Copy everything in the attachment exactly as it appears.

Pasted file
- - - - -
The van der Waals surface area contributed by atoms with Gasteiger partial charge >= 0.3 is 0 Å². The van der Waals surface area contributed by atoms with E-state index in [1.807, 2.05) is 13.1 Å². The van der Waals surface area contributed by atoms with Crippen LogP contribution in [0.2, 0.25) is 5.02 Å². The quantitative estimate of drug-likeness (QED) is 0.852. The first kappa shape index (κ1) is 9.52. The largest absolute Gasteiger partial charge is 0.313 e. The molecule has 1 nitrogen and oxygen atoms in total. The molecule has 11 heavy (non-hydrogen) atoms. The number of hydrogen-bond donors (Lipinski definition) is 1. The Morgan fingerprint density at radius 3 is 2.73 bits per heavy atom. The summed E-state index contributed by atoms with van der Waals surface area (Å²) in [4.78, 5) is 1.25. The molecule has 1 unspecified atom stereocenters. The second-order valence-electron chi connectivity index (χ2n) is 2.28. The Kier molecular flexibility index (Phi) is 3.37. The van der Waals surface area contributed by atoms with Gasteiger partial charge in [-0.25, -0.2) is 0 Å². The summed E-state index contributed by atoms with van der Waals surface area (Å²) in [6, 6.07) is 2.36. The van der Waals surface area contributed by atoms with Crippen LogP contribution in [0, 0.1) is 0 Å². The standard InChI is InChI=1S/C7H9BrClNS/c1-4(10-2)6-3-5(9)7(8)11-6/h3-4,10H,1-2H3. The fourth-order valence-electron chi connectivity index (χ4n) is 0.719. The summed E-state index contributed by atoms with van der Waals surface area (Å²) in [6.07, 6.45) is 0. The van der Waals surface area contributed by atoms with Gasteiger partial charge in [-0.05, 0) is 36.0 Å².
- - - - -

The van der Waals surface area contributed by atoms with Gasteiger partial charge >= 0.3 is 0 Å². The van der Waals surface area contributed by atoms with E-state index in [1.807, 2.05) is 13.1 Å². The van der Waals surface area contributed by atoms with Crippen LogP contribution in [0.2, 0.25) is 5.02 Å². The quantitative estimate of drug-likeness (QED) is 0.852. The first kappa shape index (κ1) is 9.52. The largest absolute Gasteiger partial charge is 0.313 e. The molecule has 1 nitrogen and oxygen atoms in total. The molecule has 11 heavy (non-hydrogen) atoms. The number of hydrogen-bond donors (Lipinski definition) is 1. The Morgan fingerprint density at radius 3 is 2.73 bits per heavy atom. The summed E-state index contributed by atoms with van der Waals surface area (Å²) in [4.78, 5) is 1.25. The molecule has 1 unspecified atom stereocenters. The second-order valence-electron chi connectivity index (χ2n) is 2.28. The Kier molecular flexibility index (Phi) is 3.37. The van der Waals surface area contributed by atoms with Gasteiger partial charge in [-0.25, -0.2) is 0 Å². The summed E-state index contributed by atoms with van der Waals surface area (Å²) in [6, 6.07) is 2.36. The van der Waals surface area contributed by atoms with Crippen LogP contribution in [0, 0.1) is 0 Å². The standard InChI is InChI=1S/C7H9BrClNS/c1-4(10-2)6-3-5(9)7(8)11-6/h3-4,10H,1-2H3. The fourth-order valence-electron chi connectivity index (χ4n) is 0.719. The summed E-state index contributed by atoms with van der Waals surface area (Å²) in [6.07, 6.45) is 0. The van der Waals surface area contributed by atoms with Gasteiger partial charge in [-0.05, 0) is 36.0 Å².